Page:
The Cassini mission to Saturn will end on September 15th when the spacecraft’s orbit will take it into the gas giant’s atmosphere. This video shows some of the spectacular imagery of the Saturn system sent back by the probe since it went into orbit there in 2004.

** Here is a video clip showing the plume of water vapor emitted at the pole of Saturn’s moon Enceladus: Cassini: The Grand Finale: Last Enceladus Plume Observation

This movie sequence of images is from the last dedicated observation of the Enceladus plume by NASA’s Cassini spacecraft.

The images were obtained over approximately 14 hours as Cassini’s cameras stared at the active, icy moon. The view during the entire sequence is of the moon’s night side, but Cassini’s perspective Enceladus shifts during the sequence. The movie begins with a view of the part of the surface lit by reflected light from Saturn and transitions to completely unilluminated terrain. The exposure time of the images changes about halfway through the sequence, in order to make fainter details visible. (The change also makes background stars become visible.)

The images in this movie sequence were taken on Aug. 28, 2017, using Cassini’s narrow-angle camera. The images were acquired at a distance from Enceladus that changed from 684,000 to 539,000 (1.1 million to 868,000 kilometers). Image scale changes during the sequence, from 4 to 3 miles (7 to 5 kilometers) per pixel.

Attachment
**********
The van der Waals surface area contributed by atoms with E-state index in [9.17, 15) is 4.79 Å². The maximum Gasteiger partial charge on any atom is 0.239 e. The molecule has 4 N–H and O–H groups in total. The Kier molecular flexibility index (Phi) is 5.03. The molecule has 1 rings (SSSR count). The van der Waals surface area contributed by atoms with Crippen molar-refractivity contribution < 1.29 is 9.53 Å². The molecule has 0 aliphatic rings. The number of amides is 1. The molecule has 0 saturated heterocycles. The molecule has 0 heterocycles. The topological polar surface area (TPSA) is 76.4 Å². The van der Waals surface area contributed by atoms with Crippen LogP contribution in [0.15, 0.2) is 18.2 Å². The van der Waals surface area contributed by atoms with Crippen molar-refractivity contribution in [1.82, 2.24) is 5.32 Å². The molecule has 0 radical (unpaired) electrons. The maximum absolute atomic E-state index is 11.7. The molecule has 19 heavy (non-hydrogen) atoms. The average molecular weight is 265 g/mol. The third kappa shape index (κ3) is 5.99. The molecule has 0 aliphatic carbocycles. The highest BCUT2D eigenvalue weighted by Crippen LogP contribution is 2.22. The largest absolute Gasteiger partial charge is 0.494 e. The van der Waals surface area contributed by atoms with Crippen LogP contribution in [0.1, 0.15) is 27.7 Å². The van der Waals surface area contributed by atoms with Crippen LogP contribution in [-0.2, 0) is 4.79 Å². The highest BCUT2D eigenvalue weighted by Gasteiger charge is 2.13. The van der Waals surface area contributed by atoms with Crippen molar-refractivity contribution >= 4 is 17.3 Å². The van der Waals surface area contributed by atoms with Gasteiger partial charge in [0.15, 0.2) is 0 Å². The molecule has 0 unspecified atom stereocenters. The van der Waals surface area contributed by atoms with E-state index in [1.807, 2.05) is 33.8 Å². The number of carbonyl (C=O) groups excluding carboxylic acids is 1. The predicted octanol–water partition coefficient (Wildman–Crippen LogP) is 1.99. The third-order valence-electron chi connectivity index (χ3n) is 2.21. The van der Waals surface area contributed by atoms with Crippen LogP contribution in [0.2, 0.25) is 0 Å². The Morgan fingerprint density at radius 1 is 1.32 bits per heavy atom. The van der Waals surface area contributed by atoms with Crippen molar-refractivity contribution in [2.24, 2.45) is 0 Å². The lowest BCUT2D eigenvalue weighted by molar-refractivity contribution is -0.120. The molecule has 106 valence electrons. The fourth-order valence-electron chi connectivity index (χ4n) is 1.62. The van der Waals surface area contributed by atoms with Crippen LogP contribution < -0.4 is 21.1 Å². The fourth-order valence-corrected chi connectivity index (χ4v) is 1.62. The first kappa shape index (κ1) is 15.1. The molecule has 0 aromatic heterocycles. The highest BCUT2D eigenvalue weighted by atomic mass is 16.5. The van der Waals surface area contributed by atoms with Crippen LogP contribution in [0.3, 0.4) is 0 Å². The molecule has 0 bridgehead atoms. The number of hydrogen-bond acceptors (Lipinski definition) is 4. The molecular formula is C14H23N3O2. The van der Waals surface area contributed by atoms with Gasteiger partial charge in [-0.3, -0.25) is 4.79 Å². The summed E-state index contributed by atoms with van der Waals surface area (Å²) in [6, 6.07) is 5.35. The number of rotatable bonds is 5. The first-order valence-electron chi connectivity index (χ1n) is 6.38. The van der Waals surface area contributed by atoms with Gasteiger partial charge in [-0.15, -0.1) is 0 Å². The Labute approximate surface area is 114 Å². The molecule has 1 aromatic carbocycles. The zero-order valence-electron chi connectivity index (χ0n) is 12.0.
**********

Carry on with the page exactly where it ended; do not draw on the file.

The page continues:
** Sharpest images yet of Saturn’s rings: Cassini: The Grand Finale: Colorful Structure at Fine Scales

These are the highest-resolution color images of any part of Saturn’s rings, to date, showing a portion of the inner-central part of the planet’s B Ring. The view is a mosaic of two images that show a region that lies between 61,300 and 65,600 miles (98,600 and 105,500 kilometers) from Saturn’s center.

The first image (Figure A, above) is a natural color composite, created using images taken with red, green and blue spectral filters. The pale tan color is generally not perceptible with the naked eye in telescope views, especially given that Saturn has a similar hue.

The material responsible for bestowing this color on the rings—which are mostly water ice and would otherwise appear white—is a matter of intense debate among ring scientists that will hopefully be settled by new in-situ observations before the end of Cassini’s mission.

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